Lower CD rate is price for flexibility

Don TaylorQuestionDear Dr. Don,
What is your opinion about where to save some inherited money for the next five years or so? I thought about Sallie Mae Bank for their 3 percent CD rates. I am retired and live on disability payments, so I may have a need to draw out interest periodically (although not often).
-- Sergio Savings

AnswerDear Sergio,
Sallie Mae Bank is an FDIC-insured member bank. The rate available on its five-year CD is competitive, as presented by Bankrate on its "National High Yield" page for five-year CDs.

Typically, a CD either pays out its interest on a regular basis to the depositor or the interest stays in the account, earning interest on interest over the CD term. The depositor chooses the approach to receiving interest on the deposit when the account is opened.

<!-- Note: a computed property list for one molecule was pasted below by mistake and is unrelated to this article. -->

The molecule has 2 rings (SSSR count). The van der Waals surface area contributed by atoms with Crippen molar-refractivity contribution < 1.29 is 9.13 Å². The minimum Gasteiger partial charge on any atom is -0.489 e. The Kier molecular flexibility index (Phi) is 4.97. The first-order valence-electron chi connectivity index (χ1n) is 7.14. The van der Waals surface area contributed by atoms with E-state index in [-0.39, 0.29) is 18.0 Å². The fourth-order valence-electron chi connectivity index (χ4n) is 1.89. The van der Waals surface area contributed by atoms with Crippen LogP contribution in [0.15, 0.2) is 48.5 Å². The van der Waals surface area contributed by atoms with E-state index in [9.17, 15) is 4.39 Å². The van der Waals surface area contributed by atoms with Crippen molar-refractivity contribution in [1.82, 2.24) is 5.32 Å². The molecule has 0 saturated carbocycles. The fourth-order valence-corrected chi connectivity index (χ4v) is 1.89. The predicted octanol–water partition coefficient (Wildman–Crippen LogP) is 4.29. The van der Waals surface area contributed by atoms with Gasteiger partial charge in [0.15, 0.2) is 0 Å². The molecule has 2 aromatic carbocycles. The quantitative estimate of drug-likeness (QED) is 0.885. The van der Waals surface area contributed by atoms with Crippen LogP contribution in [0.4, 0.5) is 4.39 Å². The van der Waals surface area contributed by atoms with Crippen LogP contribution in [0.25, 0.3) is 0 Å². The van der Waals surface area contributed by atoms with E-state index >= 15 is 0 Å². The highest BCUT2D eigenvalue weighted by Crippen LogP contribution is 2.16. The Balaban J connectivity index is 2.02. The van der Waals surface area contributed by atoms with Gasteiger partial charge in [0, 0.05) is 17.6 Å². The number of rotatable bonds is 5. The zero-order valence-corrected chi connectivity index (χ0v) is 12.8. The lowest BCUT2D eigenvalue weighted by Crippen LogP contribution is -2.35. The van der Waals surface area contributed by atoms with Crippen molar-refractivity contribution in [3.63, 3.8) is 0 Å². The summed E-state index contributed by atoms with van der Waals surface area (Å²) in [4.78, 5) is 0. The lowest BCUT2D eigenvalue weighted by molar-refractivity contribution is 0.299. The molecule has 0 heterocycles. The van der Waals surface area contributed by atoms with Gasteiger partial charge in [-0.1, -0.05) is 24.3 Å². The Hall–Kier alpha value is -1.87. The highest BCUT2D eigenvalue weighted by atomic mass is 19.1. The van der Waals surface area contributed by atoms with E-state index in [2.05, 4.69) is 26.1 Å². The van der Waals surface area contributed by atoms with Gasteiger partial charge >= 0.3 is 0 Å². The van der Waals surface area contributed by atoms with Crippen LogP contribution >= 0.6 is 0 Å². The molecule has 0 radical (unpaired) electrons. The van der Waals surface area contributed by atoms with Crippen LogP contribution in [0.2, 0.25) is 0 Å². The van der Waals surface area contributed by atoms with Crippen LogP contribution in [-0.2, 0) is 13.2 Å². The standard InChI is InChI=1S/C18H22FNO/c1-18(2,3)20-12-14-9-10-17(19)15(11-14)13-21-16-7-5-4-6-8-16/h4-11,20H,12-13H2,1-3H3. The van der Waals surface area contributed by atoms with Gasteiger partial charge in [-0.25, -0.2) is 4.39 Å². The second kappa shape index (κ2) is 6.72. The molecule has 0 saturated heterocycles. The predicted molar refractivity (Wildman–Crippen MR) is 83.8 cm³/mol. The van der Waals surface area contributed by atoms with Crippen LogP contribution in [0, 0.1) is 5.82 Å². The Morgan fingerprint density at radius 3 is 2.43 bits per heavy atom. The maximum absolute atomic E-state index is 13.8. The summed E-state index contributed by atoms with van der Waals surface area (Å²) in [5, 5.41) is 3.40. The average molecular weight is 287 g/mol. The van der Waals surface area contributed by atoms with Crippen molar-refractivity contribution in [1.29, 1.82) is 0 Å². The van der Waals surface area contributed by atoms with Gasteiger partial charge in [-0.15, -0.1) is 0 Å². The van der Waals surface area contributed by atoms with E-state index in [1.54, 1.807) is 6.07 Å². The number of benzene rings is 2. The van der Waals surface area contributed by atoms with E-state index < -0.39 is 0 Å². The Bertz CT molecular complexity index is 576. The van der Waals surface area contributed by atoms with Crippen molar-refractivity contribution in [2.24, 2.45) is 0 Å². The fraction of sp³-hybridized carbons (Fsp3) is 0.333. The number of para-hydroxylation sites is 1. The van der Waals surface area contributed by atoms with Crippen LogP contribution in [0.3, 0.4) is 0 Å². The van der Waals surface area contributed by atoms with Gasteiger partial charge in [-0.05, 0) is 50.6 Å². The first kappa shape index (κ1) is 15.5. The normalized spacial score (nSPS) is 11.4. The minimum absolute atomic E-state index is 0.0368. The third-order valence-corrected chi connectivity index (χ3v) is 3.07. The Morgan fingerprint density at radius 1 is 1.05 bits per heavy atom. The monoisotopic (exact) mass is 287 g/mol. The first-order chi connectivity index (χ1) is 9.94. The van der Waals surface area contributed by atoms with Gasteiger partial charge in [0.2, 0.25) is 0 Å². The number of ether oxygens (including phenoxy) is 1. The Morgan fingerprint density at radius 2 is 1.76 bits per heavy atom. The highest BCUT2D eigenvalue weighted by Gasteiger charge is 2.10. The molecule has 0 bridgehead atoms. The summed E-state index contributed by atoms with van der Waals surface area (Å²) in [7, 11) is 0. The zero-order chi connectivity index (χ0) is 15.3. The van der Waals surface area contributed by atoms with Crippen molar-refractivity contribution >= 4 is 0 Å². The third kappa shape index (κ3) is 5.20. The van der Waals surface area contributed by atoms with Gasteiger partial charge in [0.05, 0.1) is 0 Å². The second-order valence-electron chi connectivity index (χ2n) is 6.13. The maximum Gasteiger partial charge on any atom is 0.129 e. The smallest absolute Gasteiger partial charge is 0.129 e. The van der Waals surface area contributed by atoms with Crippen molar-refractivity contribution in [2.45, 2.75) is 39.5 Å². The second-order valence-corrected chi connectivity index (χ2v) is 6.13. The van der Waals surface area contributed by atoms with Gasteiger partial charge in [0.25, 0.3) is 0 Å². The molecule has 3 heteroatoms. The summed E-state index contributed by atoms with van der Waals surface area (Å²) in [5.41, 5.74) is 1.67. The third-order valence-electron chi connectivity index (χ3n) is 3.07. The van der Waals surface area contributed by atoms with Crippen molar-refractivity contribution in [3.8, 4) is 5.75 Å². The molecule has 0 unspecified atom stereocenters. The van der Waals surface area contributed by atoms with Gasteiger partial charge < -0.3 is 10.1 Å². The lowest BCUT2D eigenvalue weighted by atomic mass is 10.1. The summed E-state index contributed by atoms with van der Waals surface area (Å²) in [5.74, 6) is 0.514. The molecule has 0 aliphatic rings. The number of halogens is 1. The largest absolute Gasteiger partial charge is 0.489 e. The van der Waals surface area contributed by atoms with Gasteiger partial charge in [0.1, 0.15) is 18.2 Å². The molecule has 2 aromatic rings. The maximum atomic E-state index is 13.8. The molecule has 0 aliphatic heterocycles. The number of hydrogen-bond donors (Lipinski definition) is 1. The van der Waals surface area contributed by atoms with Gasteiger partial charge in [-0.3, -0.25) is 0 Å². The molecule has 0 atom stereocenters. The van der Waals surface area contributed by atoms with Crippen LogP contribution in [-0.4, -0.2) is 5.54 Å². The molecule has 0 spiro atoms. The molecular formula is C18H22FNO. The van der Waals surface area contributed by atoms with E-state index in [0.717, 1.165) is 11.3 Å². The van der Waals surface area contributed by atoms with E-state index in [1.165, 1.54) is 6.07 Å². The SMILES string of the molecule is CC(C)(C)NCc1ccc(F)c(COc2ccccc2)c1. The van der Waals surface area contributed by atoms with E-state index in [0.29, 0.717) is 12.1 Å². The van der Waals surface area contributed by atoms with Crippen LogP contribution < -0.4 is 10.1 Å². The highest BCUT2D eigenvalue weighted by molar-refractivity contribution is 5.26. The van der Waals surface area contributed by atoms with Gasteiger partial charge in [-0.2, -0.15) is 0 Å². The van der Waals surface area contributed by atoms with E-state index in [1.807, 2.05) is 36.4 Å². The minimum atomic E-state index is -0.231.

It's the compounding of interest that allows you to earn an annual percentage yield higher than the nominal rate on the CD. While some CDs do allow you to occasionally tap the account, it's rare to be able to do it whenever you like. And it's likely you would pay a price for that feature -- namely, receiving a lower yield on the deposit.

An alternative is to keep part of the money in a high-yield savings account or a money market account. This money will meet your liquidity needs, while you put the remainder on deposit in the term CD. You can also shop rates for these accounts on Bankrate using its rate search feature.

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